If you ever want to drive down to Bheemeshwari, and if you have "any" GPS device that can load a track (as in the most popular GPS Exchange format -- GPX), just download my GPX file and you are all set to follow the track as your navigation device tells you. I was hopeful that I would need this myself, as I had a plan of going back to Bheemeshwari as a personal visit -- but that didn't happen.

By the time I settled in the bus, and my phone got lock on atleast 3 GPS satellites, we had reached Kanakapura road. So the route actually starts right from Kanakapura road in Bangalore. You should at least be knowing how to reach Kanakapura road if you are planning to drive down yourself ;)

Track shown in Google Maps: (overlay'ed line in cyan color).

View Larger Map

If you just want to download the track and see it yourself in Google Earth, download this KML file.
If you want to load the track in your GPS navigation device, download this GPX file.

Thursday, December 04, 2008

GMail Goggles

This is an interesting and funny feature in gmail (labs). It is for those who send un-intended emails when they are drunk and then regret later.

Once enabled, this feature will ask the user to solve few simple mathematics problems and will send the email only if the user manages to answer them correctly ;) It is not surprising this feature is enabled by default only on friday nights -- when the probability of this mistake is high enough. These timings are configurable.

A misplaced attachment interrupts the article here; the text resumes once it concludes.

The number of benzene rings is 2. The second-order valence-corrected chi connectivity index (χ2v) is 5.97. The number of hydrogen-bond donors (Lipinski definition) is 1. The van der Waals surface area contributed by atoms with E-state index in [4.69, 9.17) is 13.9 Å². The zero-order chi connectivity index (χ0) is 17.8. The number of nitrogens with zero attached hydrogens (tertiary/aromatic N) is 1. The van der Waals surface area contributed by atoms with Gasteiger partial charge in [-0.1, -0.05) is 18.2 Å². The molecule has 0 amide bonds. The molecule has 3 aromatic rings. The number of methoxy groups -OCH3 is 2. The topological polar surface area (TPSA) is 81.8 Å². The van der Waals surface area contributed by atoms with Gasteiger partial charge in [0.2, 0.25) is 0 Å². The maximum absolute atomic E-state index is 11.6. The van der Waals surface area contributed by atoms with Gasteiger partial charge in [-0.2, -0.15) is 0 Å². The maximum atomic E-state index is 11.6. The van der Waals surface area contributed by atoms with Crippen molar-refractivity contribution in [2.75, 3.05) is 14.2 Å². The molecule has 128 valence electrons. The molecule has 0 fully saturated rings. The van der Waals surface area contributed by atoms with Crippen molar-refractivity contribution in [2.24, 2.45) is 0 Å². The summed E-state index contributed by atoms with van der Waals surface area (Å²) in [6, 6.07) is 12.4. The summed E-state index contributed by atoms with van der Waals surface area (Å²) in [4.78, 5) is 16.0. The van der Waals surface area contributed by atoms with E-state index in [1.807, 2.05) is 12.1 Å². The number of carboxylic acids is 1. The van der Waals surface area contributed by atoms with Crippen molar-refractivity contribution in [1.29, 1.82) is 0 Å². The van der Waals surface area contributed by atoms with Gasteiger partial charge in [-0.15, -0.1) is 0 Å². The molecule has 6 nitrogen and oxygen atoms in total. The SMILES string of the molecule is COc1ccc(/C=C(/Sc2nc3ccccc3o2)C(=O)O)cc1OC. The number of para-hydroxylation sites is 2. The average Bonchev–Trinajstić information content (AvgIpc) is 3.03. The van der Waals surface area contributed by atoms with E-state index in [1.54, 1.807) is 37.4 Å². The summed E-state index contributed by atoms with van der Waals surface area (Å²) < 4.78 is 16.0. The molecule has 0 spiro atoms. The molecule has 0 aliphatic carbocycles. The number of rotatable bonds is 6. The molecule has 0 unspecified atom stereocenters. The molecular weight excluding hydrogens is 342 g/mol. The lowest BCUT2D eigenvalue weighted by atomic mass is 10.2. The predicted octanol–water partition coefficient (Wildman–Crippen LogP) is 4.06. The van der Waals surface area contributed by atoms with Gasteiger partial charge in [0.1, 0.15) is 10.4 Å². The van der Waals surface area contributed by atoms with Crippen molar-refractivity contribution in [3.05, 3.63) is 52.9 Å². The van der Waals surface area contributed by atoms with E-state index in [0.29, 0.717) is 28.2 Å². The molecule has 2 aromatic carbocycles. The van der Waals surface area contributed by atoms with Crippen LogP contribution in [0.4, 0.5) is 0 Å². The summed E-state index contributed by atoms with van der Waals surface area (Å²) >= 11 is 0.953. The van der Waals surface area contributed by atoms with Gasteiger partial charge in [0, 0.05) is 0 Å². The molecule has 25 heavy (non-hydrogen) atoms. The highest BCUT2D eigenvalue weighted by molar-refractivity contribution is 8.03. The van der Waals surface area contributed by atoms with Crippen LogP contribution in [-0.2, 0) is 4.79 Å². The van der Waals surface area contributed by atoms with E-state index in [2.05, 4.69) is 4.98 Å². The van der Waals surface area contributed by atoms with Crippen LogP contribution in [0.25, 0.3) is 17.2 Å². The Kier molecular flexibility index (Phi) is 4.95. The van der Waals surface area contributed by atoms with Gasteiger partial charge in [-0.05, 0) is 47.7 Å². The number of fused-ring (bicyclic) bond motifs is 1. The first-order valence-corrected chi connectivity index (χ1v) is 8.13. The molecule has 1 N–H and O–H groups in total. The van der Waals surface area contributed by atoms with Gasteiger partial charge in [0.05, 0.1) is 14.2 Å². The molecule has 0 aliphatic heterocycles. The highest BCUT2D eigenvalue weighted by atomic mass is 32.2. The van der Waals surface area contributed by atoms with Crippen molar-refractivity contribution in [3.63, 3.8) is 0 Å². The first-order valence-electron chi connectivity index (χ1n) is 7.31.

You can enable this in gmail : Settings -> Labs -> Mail Goggles

Not sure about how useful/effective it is, but it is a "cool" thought.

More info here in the offical gmail blog.

Wednesday, December 03, 2008

What a ride!

Courtesy: Pravs World

Life should not be a journey to the grave with the intention of arriving safely
in an attractive and well-preserved body.

But rather to skid in sideways, champagne in one hand,
strawberries in the other, body thoroughly used up,
totally worn out and screaming - ”Woohoo - What a ride!”

Pravs World

"inspiring you for a better tomorrow" -- that says it all!

I'm a regular follower of Pravs World postings. I strongly believe that it has a **big** influence on me -- helping me to overcome my difficult times..

Kudos and Thanks to Pravs World!

better late than never...

For many years now, I've had the intention to blog, but never found time. After suggestions from quite a bit of my friends, I've finally decided to blog.

hehe, then thats not me; but this is actually how many people whom I know have started blogging. ;)

I knew about blogging few years back, and in fact I created this URL in 2004. To be frank, I never thought I would ever blog in my life. I'm pretty lazy in writing (I remember not answering few questions in my MS exams, because I felt bored of writing and I had already answered for 90%). I know of some people who have recently started blogging, and some people who have recently stopped blogging because they no longer find time. Let me see how long this works for the lazy me.

I believe after many years, it would be wonderful for me/others to glance through my blog to know how I've been and how I've grown. And believe this is a nice way to share knowledge and more importantly archive them.